This month, I'm thrilled to unearth some other precious items from this era:  scans of newspaper clippings centering on the Vincent Price series in Iowa, and the time he spent in Salisbury House.  These press items come courtesy of, and I enjoyed the few hours I spent digging for all the printed publicity surrounding The Vincent Price Gothic Horrors.

From the damp vaults below The Des Moines Register emerge some exciting articles about Mr. Price in Des Moines.

Our discoveries begin with the very first images I saw of the Vincent Price series, from the Iowa TV paper that came out on Sunday, March 14, 1982, promoting the broadcast of the first film on Saturday the 20th.

This is the cover of "Iowa TV" that week.  I was hooked at first glance.

Inside the edition, a two page spread further convinced me that I'd be watching public television that approaching Saturday night.


Festival part 1: Larger print

Festival part 2: Larger print

Festival part 3: Larger print

When Saturday finally arrived, an ad ran on the stock pages, reminding readers of something I'd been looking forward to the whole week.

Finally, an article that my vivid memory refused to conjure up, because this news item had completely escaped my attention in 1982.  It's an article I had not seen until this month.  The piece reveals an interview conducted with Vincent Price while at Salisbury House in January of 1982, and it previewed the Gothic Horrors series two months before the first air date.  If only I had seen this article when it ran... I missed out on two full months of anticipation!

Monster part 1, Larger print

Monster part 2, Larger print

While looking at the newspaper scans, I also took note of the original air dates for The Vincent Price Gothic Horrors.  I had remembered that they didn't exactly run for twelve weeks in a row, but my memory did play a scary trick on me...  First, the air dates:

The Fall of the House of Usher    Saturday, March 20, 1982  8pm

Pit and the Pendulum    Saturday, March 27, 1982  8pm  (The Wizard of Oz began at 7pm on CBS... I had to make a major decision that night, but I chose to watch the Vincent Price film.)

Master of the World    Saturday, April 3, 1982  8pm

Then, a break from the series... Live from Lincoln Center:  Lucia Di Lammermoor  Saturday, April 10, 1982  7pm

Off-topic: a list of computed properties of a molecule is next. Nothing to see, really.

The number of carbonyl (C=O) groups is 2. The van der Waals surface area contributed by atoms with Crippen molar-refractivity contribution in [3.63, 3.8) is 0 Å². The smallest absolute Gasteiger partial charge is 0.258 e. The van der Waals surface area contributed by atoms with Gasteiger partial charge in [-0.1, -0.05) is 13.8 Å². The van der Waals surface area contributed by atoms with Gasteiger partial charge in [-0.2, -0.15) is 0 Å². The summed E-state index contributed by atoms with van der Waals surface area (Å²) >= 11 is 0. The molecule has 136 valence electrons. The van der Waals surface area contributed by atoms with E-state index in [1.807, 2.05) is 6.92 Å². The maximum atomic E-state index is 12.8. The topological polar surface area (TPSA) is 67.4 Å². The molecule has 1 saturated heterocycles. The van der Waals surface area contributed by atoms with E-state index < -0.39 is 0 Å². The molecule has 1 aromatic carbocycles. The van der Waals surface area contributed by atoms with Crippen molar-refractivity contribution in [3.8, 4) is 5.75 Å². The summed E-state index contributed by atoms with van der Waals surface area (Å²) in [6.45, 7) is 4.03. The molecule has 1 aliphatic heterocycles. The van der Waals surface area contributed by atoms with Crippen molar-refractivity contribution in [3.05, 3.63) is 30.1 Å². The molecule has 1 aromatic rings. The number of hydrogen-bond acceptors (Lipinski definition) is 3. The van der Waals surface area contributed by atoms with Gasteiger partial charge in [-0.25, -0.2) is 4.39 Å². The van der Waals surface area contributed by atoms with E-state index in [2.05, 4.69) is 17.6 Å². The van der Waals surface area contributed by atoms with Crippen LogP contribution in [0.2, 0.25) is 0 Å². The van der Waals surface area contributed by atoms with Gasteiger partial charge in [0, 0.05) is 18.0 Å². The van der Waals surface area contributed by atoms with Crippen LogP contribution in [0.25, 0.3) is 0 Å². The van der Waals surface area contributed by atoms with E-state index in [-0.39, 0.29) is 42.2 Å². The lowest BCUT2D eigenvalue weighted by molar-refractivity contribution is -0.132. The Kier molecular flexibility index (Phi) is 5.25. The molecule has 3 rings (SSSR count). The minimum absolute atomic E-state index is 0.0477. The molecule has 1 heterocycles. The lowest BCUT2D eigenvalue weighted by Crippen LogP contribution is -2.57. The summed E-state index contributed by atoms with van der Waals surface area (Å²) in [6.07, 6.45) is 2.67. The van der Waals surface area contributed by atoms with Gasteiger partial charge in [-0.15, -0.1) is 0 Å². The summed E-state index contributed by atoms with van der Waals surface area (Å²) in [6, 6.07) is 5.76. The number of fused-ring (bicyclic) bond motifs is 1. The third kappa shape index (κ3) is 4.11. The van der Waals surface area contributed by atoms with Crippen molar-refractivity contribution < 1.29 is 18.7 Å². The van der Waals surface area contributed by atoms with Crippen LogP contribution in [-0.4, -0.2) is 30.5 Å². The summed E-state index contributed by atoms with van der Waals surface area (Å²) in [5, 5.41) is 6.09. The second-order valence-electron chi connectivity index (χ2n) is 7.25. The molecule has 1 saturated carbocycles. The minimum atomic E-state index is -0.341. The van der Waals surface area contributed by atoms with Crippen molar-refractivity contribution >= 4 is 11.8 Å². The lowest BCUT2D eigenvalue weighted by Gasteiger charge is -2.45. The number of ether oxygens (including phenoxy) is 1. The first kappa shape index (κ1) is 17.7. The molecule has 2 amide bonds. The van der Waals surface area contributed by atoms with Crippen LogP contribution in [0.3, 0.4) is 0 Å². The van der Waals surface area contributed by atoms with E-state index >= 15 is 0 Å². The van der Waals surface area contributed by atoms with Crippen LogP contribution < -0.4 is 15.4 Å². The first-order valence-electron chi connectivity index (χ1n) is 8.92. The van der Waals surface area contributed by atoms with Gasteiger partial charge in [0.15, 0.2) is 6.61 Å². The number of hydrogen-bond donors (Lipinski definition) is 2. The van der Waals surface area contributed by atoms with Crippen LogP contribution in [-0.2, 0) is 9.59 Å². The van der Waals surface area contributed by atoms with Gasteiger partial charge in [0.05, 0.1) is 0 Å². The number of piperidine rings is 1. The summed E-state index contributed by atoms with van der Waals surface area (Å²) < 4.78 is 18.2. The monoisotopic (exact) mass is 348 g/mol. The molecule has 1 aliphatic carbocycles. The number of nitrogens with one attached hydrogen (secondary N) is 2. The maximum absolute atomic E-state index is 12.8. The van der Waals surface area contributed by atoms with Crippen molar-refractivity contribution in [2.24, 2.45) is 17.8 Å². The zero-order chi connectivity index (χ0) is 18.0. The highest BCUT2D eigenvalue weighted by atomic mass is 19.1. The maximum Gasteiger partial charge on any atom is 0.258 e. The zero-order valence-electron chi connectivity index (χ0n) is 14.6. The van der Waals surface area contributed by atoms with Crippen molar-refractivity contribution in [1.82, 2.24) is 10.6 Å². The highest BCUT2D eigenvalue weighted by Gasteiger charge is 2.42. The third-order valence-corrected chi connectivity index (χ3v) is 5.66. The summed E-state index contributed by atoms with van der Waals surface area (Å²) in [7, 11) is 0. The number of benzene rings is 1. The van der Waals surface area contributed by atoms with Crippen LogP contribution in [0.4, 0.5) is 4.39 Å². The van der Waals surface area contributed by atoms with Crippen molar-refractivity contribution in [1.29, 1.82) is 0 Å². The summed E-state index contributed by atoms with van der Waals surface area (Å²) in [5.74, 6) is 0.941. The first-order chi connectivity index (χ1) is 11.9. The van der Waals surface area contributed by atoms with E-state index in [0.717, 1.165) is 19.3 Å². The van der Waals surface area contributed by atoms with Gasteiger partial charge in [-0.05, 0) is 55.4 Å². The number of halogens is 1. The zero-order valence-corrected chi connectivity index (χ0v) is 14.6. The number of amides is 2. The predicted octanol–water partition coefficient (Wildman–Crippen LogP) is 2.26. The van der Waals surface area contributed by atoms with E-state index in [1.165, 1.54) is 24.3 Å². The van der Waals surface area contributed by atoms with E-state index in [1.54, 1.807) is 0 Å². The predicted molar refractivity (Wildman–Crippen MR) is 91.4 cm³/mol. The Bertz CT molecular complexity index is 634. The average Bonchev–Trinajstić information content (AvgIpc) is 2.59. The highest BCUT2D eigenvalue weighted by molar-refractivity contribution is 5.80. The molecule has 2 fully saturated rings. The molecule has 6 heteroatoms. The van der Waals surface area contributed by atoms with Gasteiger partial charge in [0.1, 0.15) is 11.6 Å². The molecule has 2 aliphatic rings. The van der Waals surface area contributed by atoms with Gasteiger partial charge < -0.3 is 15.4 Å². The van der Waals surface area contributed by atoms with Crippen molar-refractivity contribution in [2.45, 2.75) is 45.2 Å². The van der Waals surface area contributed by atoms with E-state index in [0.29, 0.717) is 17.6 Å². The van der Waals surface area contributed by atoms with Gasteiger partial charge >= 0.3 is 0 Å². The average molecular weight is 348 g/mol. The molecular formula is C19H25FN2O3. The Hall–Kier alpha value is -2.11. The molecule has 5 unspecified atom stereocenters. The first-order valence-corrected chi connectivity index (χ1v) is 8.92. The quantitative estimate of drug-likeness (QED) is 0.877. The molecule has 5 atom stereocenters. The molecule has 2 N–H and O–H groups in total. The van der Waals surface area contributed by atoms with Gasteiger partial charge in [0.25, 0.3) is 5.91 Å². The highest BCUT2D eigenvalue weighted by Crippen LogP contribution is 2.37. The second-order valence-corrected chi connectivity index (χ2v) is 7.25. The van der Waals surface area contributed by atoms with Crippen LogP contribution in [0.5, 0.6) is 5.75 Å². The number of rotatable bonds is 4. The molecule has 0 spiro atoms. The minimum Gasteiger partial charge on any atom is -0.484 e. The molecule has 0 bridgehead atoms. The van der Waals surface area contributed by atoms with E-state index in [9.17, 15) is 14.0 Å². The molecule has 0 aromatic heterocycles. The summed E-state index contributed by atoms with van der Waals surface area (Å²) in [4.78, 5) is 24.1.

Tales of Terror    Saturday, April 17, 1982  8pm

The Raven    Saturday, April 24, 1982  8pm

The Haunted Palace    Saturday, May 1, 1982  8pm

The Comedy of Terrors    Saturday, May 8, 1982  8pm

The Masque of the Red Death    Saturday, May 15, 1982  8pm

A second break from the series... Horowitz in London:  A Royal Concert  Saturday, May 22, 1982  8pm

The Conqueror Worm    Saturday, May 29, 1982  8pm  Oops!  Price had said The Tomb of Ligeia would be the next film, and it was skipped!  I have no memory of being traumatized by this.

Scream and Scream Again    Saturday, June 5, 1982  8pm

An Evening of Edgar Allan Poe    Saturday, June 12, 1982  8pm

The Tomb of Ligeia    Saturday, June 19, 1982  8pm   Ahh, I finally got to see the skipped movie a week after the series had its finale.  At least it still ended with Poe (and with Price mistakenly saying The Conqueror Worm would air next time).

My heartfelt thanks go to Iowa Public Television for this incredible series that was made ever so personal for Iowans, by inviting Vincent Price inside a treasure of Des Moines, Salisbury House.  I enjoyed the movies in 1982, and am enjoying sharing some memories with you from The Des Moines Register.
BUT... through all these years, my memory reassembled the series so that The Tomb of Ligeia had been broadcast in its proper place, and An Evening of Edgar Allan Poe was the final episode aired.  Guess my memory is the one that errored.  SCARY!
Paul Larson, Monster Kid of the Year, 2013